I found a conference room that faced north a got beautiful, diffuse but directional light during the entire day. The back wall was a beautiful soft green/teal airbrushed glass. I had every intention of lighting the crap out of every shot and brought along enough gear to light up the entire floor of their office in this exquisite bank tower but when I started figuring out the shooting angles and how I wanted to pose the people for the interview shots and formal portraits I instantly saw that nature had done a much better job with the lighting than I ever could. It was just up to me to position each person to get some good modeling on their faces. This sounds optimistic but it turned out to be so true. Perfectly done lighting without lifting a finger. All of the flashes and light stands and umbrellas stayed in their cases and my most important tool of the day was my tripod. 

I had planned to shoot everything with the Panasonic GH4 and the two f2.8 zooms but.....

I was seduced by the lure of two other camera systems. The Samsung NX 30 and the Nikon D7100. The odd couple. The "hey, let's go all experimental today" cameras. Why? Who besides a good psychiatrist can really know?

Just for the sake of rationalization let's say that corporate portraits are one place where narrow depth of field imaging sells really well and I wanted to make sure I could get that look (in spades) from one of the cameras. The second rationalization is that I think the Toshiba 24 megapixel sensor with no anti-aliasing filter (in the Nikon D7100) is going to be a cult sensation. According to DXO tests it delivers nearly 14 EVs of dynamic range and it's amazingly detailed. I thought this job might be a good shake out for this recent addition to the tool kit. Even with it's funky but solid 18-140mm super-zoom kit lens. 

The day was fun and we worked at a nice pace. We had people schedule at 30 or 40 minute intervals but as with most freeform executive suites the players swapped schedules with each other all day long. My real goal was to slow them down, get them into the spirit of the shoot and not to relent until we had three good shots in the can for each person. At first I leaned on the Nikon and the zoom but I kept tossing the Samsung NX 30 into the mix with its ultimate lens, the 85mm 1.4.  I was shooting that combo at ISO 250, f2.2 and 1/200th of a second and I loved nearly every frame I pulled out of that camera and lens combination. While the operational aspects of the NX 30 are no where near as solid as the Nikon camera the lens and the sensor in it made up for all the finesse and structural nuance Nikon could build into their picture taking machine.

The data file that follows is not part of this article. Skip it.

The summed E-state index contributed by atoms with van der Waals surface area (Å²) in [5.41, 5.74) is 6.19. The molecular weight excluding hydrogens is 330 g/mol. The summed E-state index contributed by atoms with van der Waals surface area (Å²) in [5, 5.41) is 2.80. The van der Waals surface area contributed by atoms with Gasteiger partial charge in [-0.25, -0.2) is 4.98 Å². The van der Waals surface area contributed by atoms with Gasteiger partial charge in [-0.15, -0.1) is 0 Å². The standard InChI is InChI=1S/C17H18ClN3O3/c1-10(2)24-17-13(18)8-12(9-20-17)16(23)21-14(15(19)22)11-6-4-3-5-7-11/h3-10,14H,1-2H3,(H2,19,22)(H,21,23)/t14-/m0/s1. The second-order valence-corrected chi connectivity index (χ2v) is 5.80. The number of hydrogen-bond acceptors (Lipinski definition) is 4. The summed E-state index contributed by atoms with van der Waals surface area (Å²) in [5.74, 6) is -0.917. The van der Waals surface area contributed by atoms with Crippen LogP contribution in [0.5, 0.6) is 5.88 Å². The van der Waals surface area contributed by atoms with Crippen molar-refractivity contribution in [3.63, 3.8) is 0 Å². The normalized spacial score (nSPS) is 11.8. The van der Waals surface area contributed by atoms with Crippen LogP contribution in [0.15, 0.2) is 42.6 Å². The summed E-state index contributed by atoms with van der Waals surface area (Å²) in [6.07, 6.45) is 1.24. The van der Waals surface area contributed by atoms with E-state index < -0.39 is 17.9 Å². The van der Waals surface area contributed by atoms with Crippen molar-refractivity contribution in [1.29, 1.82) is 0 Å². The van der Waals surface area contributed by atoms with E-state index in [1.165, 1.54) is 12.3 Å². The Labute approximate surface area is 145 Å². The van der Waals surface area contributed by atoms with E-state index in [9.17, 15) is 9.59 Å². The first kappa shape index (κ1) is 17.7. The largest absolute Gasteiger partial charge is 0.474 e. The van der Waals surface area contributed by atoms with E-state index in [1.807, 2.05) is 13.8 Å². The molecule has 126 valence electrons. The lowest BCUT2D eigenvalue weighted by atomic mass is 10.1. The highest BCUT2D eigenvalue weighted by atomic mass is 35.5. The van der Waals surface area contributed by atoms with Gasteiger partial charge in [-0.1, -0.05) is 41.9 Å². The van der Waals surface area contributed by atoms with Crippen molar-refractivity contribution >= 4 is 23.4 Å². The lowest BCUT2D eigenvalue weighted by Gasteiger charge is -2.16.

Easily the best six portraits I've done this year I did hand held with the NX30 and the 85mm 1.4 lens. The pity is that I don't have permission yet to show them off. Once the client's website goes live you know I'll share them with you but for right now you just have to take my word for it. All the stuff I know about artificial lighting and state of the art cameras just went out the window and the stuff that will make it into my portfolio, from that full day of shooting will be from the NX.

It's eerie when you finally connect with a camera; when you finally discern it's reason to be there. I had to overlook the fidgety function controls and the fact that every frame seemed to see a slightly different color balance (thank goodness for raw files...) but in the end it's the highly sharp center surrounded by lush and glorious out of focus areas, provided by a premium lens, that nailed it for me. At the end of the day I had two wishes. First, I was wishing (hoping) that the rumors swirling around in a tiny part of the industry are true and that Samsung will both introduce a new, pro or prosumer camera body with an even newer  sensor. And that, if they do I get my hands on it soon. In the company of their 85mm 1.4 I would consider a well finished pro came to be a marvelous, dedicated portrait camera for studio and location work. 

The proof of the pudding is in the eating so I'll stop writing about the NX 30 and just leave it with this: With this lens and the current sensor  the Samsung imaging chain is easily on par with any APS-C camera out there from Canon or Nikon. I don't have enough experience with the Fuji's to make a statement about them. With this in mind the NX30 is going with me on my next high ISO shoot over at the theatre. There's a dress rehearsal for a one person play coming up and this focal length and sensor combo should be perfect. 


 The NX 30 body under discussion.

The Luscious Lens. May be the best one out made just for DX format.